A RESEARCH team of British scientists, expert in geophysics and maritime archaeology, completed a survey of the Armada wrecks on Streedagh Beach, Co. Sligo, last week.
Leader of the group was Dr. Doug McElvogue, who has been involved in recent years with the raising of Henry the VIII's 16th century warship the "Mary Rose", in England.
Included on the team was Dr. Jim Burnell of Bangor University, School of Ocean Science, Bournemouth University, also a member of the "Mary Rose Trust". Another member Paola Palma, an Italian studying for her PhD. in maritime archaeology, has considerable research experience in Venice, her hometown.
Co-incidentally, one of the ships beneath the sands of Streedagh, the Lavia, was built in Venice.
This recent survey will determine whether it is possible to see with accuracy what is hidden under the sediment with a view to mapping out the main areas of archaeological deposits. The investigation will also allow a required report to be completed in order to allow the Irish Heritage Service to pay the finders reward to Steve Birch and Alan King. This payment was the subject of High Court proceedings some years ago.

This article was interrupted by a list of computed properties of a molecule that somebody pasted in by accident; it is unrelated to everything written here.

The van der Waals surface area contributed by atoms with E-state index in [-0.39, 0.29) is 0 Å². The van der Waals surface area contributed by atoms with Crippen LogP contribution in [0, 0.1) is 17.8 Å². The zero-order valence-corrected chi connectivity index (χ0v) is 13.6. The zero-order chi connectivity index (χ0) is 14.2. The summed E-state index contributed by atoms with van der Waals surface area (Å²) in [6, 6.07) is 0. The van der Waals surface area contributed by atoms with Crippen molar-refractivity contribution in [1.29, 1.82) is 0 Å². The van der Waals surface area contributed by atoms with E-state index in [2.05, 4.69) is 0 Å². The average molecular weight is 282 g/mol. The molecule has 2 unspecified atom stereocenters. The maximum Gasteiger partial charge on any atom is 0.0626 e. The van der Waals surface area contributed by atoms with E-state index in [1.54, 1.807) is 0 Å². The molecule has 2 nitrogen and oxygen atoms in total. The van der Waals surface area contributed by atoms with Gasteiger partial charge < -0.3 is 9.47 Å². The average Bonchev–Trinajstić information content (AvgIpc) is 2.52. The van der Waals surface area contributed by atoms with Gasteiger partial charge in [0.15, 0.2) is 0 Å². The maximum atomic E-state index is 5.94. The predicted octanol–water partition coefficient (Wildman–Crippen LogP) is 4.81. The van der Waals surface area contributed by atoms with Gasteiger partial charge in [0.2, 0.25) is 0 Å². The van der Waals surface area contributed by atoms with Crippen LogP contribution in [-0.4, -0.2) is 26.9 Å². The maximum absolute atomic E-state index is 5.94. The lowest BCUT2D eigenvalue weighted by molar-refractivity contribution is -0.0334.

Driven into Donegal Bay by the storms of September 21st 1588 these three ships of the Spanish Armada, La Lavia, La Juliana and the Santa Maria de Vision, anchored off Streedagh Strand, Co. Sligo. During a further heavy storm on September 25th all three ships were driven ashore and wrecked. Up to 1,100 aboard these ships died cruelly here on Streedagh beach. One survivor Capt. Francisco de Cuellar wrote an account of his adventures in Sligo, his journey to MacClancy's Castle in Leitrim and his eventual departure from the Causeway Coast of North Antrim.
The wrecks were rediscovered in 1985 by the "Streedagh Armada Group" headed by Steve Birch and Alan King who were instrumental in raising cannon and artefacts from the seabed. Some of these are now on view in the National Museum of Ireland.